Was a time when the Sci-fi channel didn’t bother making its own crap. There were far, far, far too many pre-existing, crappy syndicated sci-fi shows one could buy up on the cheap and use to plug holes in the schedule, like a frantic bricklayer working overtime to build a mafia front, knowing that the Don is not as forgiving as, say, Darth Vader. Then the Dark Times came upon us all and the Channel sold out to USA…and thus to NBC, and thus to General Electric. Awash with this new, corporate cash, the channel began regularly premiering its own films. To an outsider, the process resembles a feces fight inside a monkey cage. The channel flings monetary poo at primates lower on the social pecking order, who quickly respond in kind by lobbing back handfuls of cinematic excrement. Unfortunately, these often pass straight through their intended targets, escape the bars, and hit the “SyFy” channel’s dwindling audience in the face. Continue reading Sharktopus (2010)→
And here we have a film never should’ve seen the light but, like that three-car pile-up on your way to work, resolutely sits right in the middle of the road refusing to be ignored. The same way most critics ignore John Carpenter’s made-for-TV movies.
Awkward segues aside, there’s two very good reasons to focus on the man’s studio pieces. For (1) they’re better, and for (2) they’re easier to find. Yet in their blindness, critics miss essential facets of Carpenter’s story, which is in many ways the story of genre cinema in the 1980s. That’s sad because it’s a great story in itself…often much more interesting than the films it created. A story littered with greed, betrayal, and compromised aesthetic principals that will probably go on to make a great bio-pic once everyone forgets who Orson Welles was…or, if they remember him at all, remember him only as “the voice of Unicron.” Continue reading Halloween II (1981)→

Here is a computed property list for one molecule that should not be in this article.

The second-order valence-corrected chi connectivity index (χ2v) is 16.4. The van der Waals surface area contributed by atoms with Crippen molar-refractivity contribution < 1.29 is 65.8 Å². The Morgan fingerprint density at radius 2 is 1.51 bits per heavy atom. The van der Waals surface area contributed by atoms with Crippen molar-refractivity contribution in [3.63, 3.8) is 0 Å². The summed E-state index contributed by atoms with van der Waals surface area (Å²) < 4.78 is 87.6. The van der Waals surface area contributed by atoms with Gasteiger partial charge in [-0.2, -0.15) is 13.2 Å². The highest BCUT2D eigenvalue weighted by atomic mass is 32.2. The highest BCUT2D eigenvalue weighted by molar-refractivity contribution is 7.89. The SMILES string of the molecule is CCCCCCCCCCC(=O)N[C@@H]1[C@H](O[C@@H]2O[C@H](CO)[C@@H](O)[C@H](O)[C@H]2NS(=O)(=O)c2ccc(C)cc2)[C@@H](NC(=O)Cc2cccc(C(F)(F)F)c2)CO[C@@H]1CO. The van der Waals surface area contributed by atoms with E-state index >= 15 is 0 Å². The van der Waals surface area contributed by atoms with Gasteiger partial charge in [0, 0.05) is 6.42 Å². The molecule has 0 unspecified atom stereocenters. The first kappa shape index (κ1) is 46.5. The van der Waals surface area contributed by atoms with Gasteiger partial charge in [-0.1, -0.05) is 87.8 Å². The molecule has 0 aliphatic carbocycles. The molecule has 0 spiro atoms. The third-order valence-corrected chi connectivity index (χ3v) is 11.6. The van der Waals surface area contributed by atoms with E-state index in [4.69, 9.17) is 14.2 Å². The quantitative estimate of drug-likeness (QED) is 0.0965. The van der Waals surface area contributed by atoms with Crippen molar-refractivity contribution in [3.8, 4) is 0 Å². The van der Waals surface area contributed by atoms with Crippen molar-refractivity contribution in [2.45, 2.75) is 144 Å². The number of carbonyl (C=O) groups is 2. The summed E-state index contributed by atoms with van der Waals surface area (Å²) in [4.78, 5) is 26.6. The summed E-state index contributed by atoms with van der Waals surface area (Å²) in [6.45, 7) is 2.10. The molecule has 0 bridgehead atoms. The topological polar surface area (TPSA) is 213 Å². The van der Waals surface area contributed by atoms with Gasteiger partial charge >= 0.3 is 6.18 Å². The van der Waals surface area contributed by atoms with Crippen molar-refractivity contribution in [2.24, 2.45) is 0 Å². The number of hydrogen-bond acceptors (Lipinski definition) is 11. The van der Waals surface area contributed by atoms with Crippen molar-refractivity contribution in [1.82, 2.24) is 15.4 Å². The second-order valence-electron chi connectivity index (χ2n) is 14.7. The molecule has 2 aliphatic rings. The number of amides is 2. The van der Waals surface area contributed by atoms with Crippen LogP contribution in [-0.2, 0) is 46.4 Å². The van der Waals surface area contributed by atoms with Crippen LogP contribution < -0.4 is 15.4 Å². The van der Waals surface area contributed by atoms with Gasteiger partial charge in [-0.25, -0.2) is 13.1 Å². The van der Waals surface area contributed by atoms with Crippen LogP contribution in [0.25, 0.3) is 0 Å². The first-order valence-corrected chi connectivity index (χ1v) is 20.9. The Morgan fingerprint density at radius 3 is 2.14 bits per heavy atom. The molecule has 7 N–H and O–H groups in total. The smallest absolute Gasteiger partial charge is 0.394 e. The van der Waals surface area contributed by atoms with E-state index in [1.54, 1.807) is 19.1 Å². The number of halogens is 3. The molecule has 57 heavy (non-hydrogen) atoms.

David Cronenberg’s put the “ewww” in “auteur…ewww, gross!” since his college days in the late 1960s, only breaking into the wider world of Canadian commercial films after he wrangled money out of the National Film Board of Canada to help make this. As partially taxpayer-funded horror movies go, I think Canada got more than it bargained for, and you’ll certainly get more than your money’s worth. Shivers is Cronenberg’s ET, the Rosetta Stone to his entire subsequent career, resounding with the themes and issues Croneneberg continues to return to, by which I mean, “Shoehorn into every goddamn thing he does, whether it belongs there or not.” (See also, Naked Lunch).
Thankfully, Cronenberg’s early films have a rough and tumble quality that’s gritty in the old cowboy sense of “ready to move at a moment’s notice.” As opposed to the poncy, hipster sense of “My video games come in twelve shades of brown.” Continue reading Shivers (1975)→
Two thousand seven was a black year all around. Spider-man jumped the shark, the Fantastic Four died, and Michael Bay sodomized the Transformers amidst a shower of derision and money…mostly money. As if that weren’t depressing enough, in the midst of it all some brain-damaged soul looked both ways and said: “I know! We’ll remake Halloween!” He was promptly run through by the heretofore-unseen masked killer standing directly behind him. In accordance with his last will and testament, the remake was greenlit, with Rob Zombie set to write and direct. The result is a 2007 version of the 1978 film that’s probably been ripped-off, re-imagined, re-purposed, retconned and reanimated more than any other film ever. I might as well start wearily sighing now. Continue reading Halloween (2007)→
Reviews with swear words and sociopolitical analysis from David DeMoss